Now you know what all your staff want to work for the next roster period. It's time to make the roster. This is the most challenging part of the whole process, and if you get it right, it will save you many hours down the line. If people get what they want, there will be fewer "sick days", shift swaps, and roster management tasks. This part is like a sudoku, except all the numbers have their own feelings and personality.
Firstly, the more you can automate checking your roster while you are constructing it, the better. Ideally, you want an application or formulas that check that you're meeting staff requests, skill mix, staffing matrix, contractual regulations and roster construction preferences. All these features are included in RosterLab free. Some of these can be done by someone with moderate excel experience, and some will require an excel expert.
Start building the roster by copying in all the staff requests. From here, there are two key strategies for rostering, the first is to start off by filling up difficult-to-fill or critical shifts. Often, night shifts or out-of-ward shifts are the most restricted contractually, so these need to be filled first, followed by morning and afternoon shifts. The second strategy is to start by filling up the most highly skilled staff. These staff are often critical to spread around shifts to ensure there are always highly skilled and senior staff available to guide the other staff in the ward.
Once all shifts and staff have been filled up, there is a last-minute adjustment phase. Look for stretches of shifts that end right before a shortage or start directly after it. Breaking the middle of a stretch of shifts is particularly challenging.
When balancing your employee requests and ward requirements, this part of the process can take hours on a spreadsheet or manual rostering application, but it is:
100% fully automated by RosterLab. We analyse billions of combinations and show you rosters that a human could never think of. We automatically maximise your employee's happiness while staying within the resource requirements of the organisation.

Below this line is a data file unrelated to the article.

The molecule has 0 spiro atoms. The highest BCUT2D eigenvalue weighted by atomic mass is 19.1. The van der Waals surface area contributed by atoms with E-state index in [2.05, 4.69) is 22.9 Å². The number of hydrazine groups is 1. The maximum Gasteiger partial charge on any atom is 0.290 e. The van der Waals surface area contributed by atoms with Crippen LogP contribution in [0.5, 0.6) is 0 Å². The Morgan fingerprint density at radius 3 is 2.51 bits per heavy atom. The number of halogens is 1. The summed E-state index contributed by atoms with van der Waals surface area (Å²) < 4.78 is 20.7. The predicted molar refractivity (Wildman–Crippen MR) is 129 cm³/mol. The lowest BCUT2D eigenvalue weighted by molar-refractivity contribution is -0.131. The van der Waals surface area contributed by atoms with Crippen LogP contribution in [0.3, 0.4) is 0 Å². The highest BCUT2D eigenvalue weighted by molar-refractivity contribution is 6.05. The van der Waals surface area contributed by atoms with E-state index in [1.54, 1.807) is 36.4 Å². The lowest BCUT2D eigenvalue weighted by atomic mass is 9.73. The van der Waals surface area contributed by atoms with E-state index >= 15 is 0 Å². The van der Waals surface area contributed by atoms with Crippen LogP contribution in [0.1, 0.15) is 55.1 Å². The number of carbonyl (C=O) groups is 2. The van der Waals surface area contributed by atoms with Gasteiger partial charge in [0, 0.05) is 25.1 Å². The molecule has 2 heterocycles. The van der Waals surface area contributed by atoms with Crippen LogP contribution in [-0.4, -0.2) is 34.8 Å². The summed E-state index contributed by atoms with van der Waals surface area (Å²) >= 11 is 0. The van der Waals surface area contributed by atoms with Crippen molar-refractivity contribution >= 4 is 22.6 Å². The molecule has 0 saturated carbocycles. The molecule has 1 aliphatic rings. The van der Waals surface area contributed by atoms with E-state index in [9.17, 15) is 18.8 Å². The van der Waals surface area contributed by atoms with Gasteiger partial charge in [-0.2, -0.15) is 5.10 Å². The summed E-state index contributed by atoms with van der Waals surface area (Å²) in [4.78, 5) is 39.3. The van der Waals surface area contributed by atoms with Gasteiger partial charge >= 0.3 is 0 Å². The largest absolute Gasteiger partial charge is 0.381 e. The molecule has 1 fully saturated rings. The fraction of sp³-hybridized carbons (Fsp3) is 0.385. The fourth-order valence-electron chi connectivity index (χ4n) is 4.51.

Now that you've created your roster, it's time to send it off to your staff! If you've made a good roster and have empathy for your staff's lives, preferences and requests, then this should be a joyful moment!
Now you've got your roster, how are you going to send it out to your staff and manage it for the next roster period?
Regardless of how you publish it, recognize that your roster is a living document and is bound to change substantially over time. People's lives are ever-changing. Even within the month or so of a roster. Staff will get sick, and staff will want to swap shifts as new priorities come up in their life, but you still need the right staff showing up at the right time.
Also, although you've filled out the roster as best you can, you may still be a little short. Often you will need to ask your most understanding employees: who is willing to pick up an extra shift.
The better you've made your roster; the fewer changes are required. So putting a little effort upfront to ensure your staff are happy will go a long way in decreasing the amount of management your roster will require.
Our app distributes a live version of the roster to all staff that they can view on their phones/tablets/computers. We also allow open shifts to be automatically posted to fill gaps or make up for staff who are sick.
How to publish the roster via a spreadsheet instead: start an Excel online workbook or Google sheet which shows the roster and ideally nothing else. This roster should not be able to be changed by staff and will reflect the latest version of the roster.
How to manage changes with emails/messaging service: This part gets a little tricky if you're still doing things manually. It often involves messaging or calling a bunch of staff who have days off to see if they will come in. Considering you can't do this in parallel, as you're not sure who will accept what, making sure all your staff are picking up the shifts that they want most involves both empathy and tact.